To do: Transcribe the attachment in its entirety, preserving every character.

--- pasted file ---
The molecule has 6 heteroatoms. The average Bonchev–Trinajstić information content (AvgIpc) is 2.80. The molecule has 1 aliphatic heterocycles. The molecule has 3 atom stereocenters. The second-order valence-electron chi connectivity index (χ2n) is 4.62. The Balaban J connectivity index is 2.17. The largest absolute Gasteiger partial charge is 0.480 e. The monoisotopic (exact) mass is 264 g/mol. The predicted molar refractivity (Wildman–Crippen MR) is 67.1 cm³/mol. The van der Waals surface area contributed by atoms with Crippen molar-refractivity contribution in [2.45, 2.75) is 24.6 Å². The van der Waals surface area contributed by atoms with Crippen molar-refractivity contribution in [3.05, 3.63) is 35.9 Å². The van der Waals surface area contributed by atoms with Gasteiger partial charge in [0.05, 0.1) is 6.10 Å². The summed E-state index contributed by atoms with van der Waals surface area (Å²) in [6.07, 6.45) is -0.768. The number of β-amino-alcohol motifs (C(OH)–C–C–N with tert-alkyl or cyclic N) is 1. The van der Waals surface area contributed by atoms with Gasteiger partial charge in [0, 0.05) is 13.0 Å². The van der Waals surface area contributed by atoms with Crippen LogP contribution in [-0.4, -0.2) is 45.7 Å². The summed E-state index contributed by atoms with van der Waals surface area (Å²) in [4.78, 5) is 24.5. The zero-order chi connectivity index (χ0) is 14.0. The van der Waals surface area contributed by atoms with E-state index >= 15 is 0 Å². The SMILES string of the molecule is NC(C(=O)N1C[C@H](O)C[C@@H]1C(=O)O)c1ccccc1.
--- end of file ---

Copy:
The molecule has 6 heteroatoms. The average Bonchev–Trinajstić information content (AvgIpc) is 2.80. The molecule has 1 aliphatic heterocycles. The molecule has 3 atom stereocenters. The second-order valence-electron chi connectivity index (χ2n) is 4.62. The Balaban J connectivity index is 2.17. The largest absolute Gasteiger partial charge is 0.480 e. The monoisotopic (exact) mass is 264 g/mol. The predicted molar refractivity (Wildman–Crippen MR) is 67.1 cm³/mol. The van der Waals surface area contributed by atoms with Crippen molar-refractivity contribution in [2.45, 2.75) is 24.6 Å². The van der Waals surface area contributed by atoms with Crippen molar-refractivity contribution in [3.05, 3.63) is 35.9 Å². The van der Waals surface area contributed by atoms with Gasteiger partial charge in [0.05, 0.1) is 6.10 Å². The summed E-state index contributed by atoms with van der Waals surface area (Å²) in [6.07, 6.45) is -0.768. The number of β-amino-alcohol motifs (C(OH)–C–C–N with tert-alkyl or cyclic N) is 1. The van der Waals surface area contributed by atoms with Gasteiger partial charge in [0, 0.05) is 13.0 Å². The van der Waals surface area contributed by atoms with Crippen LogP contribution in [-0.4, -0.2) is 45.7 Å². The summed E-state index contributed by atoms with van der Waals surface area (Å²) in [4.78, 5) is 24.5. The zero-order chi connectivity index (χ0) is 14.0. The van der Waals surface area contributed by atoms with E-state index >= 15 is 0 Å². The SMILES string of the molecule is NC(C(=O)N1C[C@H](O)C[C@@H]1C(=O)O)c1ccccc1.